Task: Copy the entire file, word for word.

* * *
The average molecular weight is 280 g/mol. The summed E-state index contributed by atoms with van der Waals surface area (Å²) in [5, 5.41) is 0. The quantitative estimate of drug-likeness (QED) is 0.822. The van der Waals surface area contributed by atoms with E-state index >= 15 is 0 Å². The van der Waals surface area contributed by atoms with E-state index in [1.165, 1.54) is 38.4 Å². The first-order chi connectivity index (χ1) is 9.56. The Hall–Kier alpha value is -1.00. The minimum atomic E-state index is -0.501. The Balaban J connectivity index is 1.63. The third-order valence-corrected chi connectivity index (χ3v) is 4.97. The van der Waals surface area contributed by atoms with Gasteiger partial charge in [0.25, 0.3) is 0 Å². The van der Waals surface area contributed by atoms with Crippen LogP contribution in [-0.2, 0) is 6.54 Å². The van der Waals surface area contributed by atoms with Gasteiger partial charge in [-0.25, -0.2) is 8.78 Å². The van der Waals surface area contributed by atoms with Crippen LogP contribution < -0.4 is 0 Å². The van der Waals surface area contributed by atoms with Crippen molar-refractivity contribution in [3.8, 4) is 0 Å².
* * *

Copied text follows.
The average molecular weight is 280 g/mol. The summed E-state index contributed by atoms with van der Waals surface area (Å²) in [5, 5.41) is 0. The quantitative estimate of drug-likeness (QED) is 0.822. The van der Waals surface area contributed by atoms with E-state index >= 15 is 0 Å². The van der Waals surface area contributed by atoms with E-state index in [1.165, 1.54) is 38.4 Å². The first-order chi connectivity index (χ1) is 9.56. The Hall–Kier alpha value is -1.00. The minimum atomic E-state index is -0.501. The Balaban J connectivity index is 1.63. The third-order valence-corrected chi connectivity index (χ3v) is 4.97. The van der Waals surface area contributed by atoms with Gasteiger partial charge in [0.25, 0.3) is 0 Å². The van der Waals surface area contributed by atoms with Crippen LogP contribution in [-0.2, 0) is 6.54 Å². The van der Waals surface area contributed by atoms with Gasteiger partial charge in [-0.25, -0.2) is 8.78 Å². The van der Waals surface area contributed by atoms with Crippen LogP contribution < -0.4 is 0 Å². The van der Waals surface area contributed by atoms with Crippen molar-refractivity contribution in [3.8, 4) is 0 Å².